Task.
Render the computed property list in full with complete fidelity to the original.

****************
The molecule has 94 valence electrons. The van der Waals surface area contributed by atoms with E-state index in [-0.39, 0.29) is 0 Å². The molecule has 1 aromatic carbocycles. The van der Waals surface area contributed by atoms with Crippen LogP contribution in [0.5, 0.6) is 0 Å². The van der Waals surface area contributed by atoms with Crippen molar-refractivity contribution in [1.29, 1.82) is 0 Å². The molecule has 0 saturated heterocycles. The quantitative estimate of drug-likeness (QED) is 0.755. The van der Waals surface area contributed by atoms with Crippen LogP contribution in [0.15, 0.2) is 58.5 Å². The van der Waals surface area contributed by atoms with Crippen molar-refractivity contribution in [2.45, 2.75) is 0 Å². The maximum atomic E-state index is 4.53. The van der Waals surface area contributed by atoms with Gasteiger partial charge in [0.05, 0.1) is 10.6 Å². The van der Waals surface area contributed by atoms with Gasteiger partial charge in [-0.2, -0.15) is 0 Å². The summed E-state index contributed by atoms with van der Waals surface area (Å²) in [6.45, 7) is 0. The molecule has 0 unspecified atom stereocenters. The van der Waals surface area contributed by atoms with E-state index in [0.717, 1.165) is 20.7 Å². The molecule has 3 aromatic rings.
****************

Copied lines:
The molecule has 94 valence electrons. The van der Waals surface area contributed by atoms with E-state index in [-0.39, 0.29) is 0 Å². The molecule has 1 aromatic carbocycles. The van der Waals surface area contributed by atoms with Crippen LogP contribution in [0.5, 0.6) is 0 Å². The van der Waals surface area contributed by atoms with Crippen molar-refractivity contribution in [1.29, 1.82) is 0 Å². The molecule has 0 saturated heterocycles. The quantitative estimate of drug-likeness (QED) is 0.755. The van der Waals surface area contributed by atoms with Crippen LogP contribution in [0.15, 0.2) is 58.5 Å². The van der Waals surface area contributed by atoms with Crippen molar-refractivity contribution in [2.45, 2.75) is 0 Å². The maximum atomic E-state index is 4.53. The van der Waals surface area contributed by atoms with Gasteiger partial charge in [0.05, 0.1) is 10.6 Å². The van der Waals surface area contributed by atoms with Gasteiger partial charge in [-0.2, -0.15) is 0 Å². The summed E-state index contributed by atoms with van der Waals surface area (Å²) in [6.45, 7) is 0. The molecule has 0 unspecified atom stereocenters. The van der Waals surface area contributed by atoms with E-state index in [0.717, 1.165) is 20.7 Å². The molecule has 3 aromatic rings.